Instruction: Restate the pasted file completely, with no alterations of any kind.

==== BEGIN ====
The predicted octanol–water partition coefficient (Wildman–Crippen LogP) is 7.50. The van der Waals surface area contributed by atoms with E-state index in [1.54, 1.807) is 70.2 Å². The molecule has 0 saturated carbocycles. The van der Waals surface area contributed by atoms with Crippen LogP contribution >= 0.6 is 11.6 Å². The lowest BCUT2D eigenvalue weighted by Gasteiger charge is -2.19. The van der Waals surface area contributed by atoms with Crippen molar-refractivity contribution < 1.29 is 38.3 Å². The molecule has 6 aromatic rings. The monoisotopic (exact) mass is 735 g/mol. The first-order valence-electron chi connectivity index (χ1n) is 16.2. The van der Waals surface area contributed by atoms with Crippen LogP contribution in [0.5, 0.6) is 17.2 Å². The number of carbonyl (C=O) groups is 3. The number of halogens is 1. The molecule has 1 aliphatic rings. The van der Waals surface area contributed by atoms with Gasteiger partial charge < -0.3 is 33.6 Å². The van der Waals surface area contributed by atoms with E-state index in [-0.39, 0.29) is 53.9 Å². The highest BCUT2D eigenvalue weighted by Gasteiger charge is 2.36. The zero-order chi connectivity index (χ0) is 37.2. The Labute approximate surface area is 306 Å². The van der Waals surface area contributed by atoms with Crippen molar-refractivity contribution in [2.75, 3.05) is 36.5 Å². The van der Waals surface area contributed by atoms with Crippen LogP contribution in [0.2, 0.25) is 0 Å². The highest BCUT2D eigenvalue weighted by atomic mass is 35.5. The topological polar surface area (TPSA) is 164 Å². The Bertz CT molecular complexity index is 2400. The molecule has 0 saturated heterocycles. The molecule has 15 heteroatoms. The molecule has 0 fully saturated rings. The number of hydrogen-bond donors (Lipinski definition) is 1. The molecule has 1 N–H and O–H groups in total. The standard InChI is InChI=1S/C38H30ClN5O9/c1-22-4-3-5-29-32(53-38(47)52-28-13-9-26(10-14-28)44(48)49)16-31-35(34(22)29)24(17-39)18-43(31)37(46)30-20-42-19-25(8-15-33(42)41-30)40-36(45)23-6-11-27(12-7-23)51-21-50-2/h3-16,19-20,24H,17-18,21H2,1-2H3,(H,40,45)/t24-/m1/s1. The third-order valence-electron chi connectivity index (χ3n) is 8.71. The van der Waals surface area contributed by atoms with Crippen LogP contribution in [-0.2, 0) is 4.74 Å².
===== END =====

The predicted octanol–water partition coefficient (Wildman–Crippen LogP) is 7.50. The van der Waals surface area contributed by atoms with E-state index in [1.54, 1.807) is 70.2 Å². The molecule has 0 saturated carbocycles. The van der Waals surface area contributed by atoms with Crippen LogP contribution >= 0.6 is 11.6 Å². The lowest BCUT2D eigenvalue weighted by Gasteiger charge is -2.19. The van der Waals surface area contributed by atoms with Crippen molar-refractivity contribution < 1.29 is 38.3 Å². The molecule has 6 aromatic rings. The monoisotopic (exact) mass is 735 g/mol. The first-order valence-electron chi connectivity index (χ1n) is 16.2. The van der Waals surface area contributed by atoms with Crippen LogP contribution in [0.5, 0.6) is 17.2 Å². The number of carbonyl (C=O) groups is 3. The number of halogens is 1. The molecule has 1 aliphatic rings. The van der Waals surface area contributed by atoms with Gasteiger partial charge < -0.3 is 33.6 Å². The van der Waals surface area contributed by atoms with E-state index in [-0.39, 0.29) is 53.9 Å². The highest BCUT2D eigenvalue weighted by Gasteiger charge is 2.36. The zero-order chi connectivity index (χ0) is 37.2. The Labute approximate surface area is 306 Å². The van der Waals surface area contributed by atoms with Crippen molar-refractivity contribution in [2.75, 3.05) is 36.5 Å². The van der Waals surface area contributed by atoms with Crippen LogP contribution in [0.2, 0.25) is 0 Å². The highest BCUT2D eigenvalue weighted by atomic mass is 35.5. The topological polar surface area (TPSA) is 164 Å². The Bertz CT molecular complexity index is 2400. The molecule has 0 saturated heterocycles. The molecule has 15 heteroatoms. The molecule has 0 fully saturated rings. The number of hydrogen-bond donors (Lipinski definition) is 1. The molecule has 1 N–H and O–H groups in total. The standard InChI is InChI=1S/C38H30ClN5O9/c1-22-4-3-5-29-32(53-38(47)52-28-13-9-26(10-14-28)44(48)49)16-31-35(34(22)29)24(17-39)18-43(31)37(46)30-20-42-19-25(8-15-33(42)41-30)40-36(45)23-6-11-27(12-7-23)51-21-50-2/h3-16,19-20,24H,17-18,21H2,1-2H3,(H,40,45)/t24-/m1/s1. The third-order valence-electron chi connectivity index (χ3n) is 8.71. The van der Waals surface area contributed by atoms with Crippen LogP contribution in [-0.2, 0) is 4.74 Å².